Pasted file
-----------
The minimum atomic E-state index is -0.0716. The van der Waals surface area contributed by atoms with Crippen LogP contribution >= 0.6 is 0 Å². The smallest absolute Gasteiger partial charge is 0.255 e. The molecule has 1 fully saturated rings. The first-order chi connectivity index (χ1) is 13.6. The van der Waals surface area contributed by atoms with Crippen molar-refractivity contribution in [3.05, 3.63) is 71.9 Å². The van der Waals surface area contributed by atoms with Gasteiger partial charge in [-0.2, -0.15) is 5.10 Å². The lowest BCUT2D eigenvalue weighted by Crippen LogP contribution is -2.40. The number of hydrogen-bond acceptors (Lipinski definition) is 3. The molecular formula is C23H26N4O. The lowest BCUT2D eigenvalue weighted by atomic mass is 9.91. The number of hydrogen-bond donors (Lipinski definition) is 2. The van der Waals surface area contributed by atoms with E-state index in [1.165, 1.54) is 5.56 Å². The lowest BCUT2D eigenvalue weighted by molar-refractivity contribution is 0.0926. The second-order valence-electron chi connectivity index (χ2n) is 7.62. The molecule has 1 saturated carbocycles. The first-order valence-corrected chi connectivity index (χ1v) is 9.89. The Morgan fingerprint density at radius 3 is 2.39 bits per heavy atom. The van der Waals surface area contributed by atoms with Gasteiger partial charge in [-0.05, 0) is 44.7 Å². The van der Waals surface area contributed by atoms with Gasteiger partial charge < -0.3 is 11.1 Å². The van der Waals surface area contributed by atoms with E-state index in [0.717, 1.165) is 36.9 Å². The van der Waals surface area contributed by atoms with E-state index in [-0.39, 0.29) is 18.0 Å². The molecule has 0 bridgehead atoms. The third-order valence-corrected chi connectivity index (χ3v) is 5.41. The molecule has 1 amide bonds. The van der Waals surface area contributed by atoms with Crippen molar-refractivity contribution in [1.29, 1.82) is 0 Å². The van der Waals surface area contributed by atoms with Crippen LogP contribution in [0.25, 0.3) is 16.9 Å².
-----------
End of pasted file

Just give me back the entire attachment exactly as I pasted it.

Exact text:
The minimum atomic E-state index is -0.0716. The van der Waals surface area contributed by atoms with Crippen LogP contribution >= 0.6 is 0 Å². The smallest absolute Gasteiger partial charge is 0.255 e. The molecule has 1 fully saturated rings. The first-order chi connectivity index (χ1) is 13.6. The van der Waals surface area contributed by atoms with Crippen molar-refractivity contribution in [3.05, 3.63) is 71.9 Å². The van der Waals surface area contributed by atoms with Gasteiger partial charge in [-0.2, -0.15) is 5.10 Å². The lowest BCUT2D eigenvalue weighted by Crippen LogP contribution is -2.40. The number of hydrogen-bond acceptors (Lipinski definition) is 3. The molecular formula is C23H26N4O. The lowest BCUT2D eigenvalue weighted by atomic mass is 9.91. The number of hydrogen-bond donors (Lipinski definition) is 2. The van der Waals surface area contributed by atoms with E-state index in [1.165, 1.54) is 5.56 Å². The lowest BCUT2D eigenvalue weighted by molar-refractivity contribution is 0.0926. The second-order valence-electron chi connectivity index (χ2n) is 7.62. The molecule has 1 saturated carbocycles. The first-order valence-corrected chi connectivity index (χ1v) is 9.89. The Morgan fingerprint density at radius 3 is 2.39 bits per heavy atom. The van der Waals surface area contributed by atoms with Gasteiger partial charge in [-0.05, 0) is 44.7 Å². The van der Waals surface area contributed by atoms with Gasteiger partial charge < -0.3 is 11.1 Å². The van der Waals surface area contributed by atoms with E-state index in [0.717, 1.165) is 36.9 Å². The van der Waals surface area contributed by atoms with E-state index in [-0.39, 0.29) is 18.0 Å². The molecule has 0 bridgehead atoms. The third-order valence-corrected chi connectivity index (χ3v) is 5.41. The molecule has 1 amide bonds. The van der Waals surface area contributed by atoms with Crippen molar-refractivity contribution in [1.29, 1.82) is 0 Å². The van der Waals surface area contributed by atoms with Crippen LogP contribution in [0.25, 0.3) is 16.9 Å².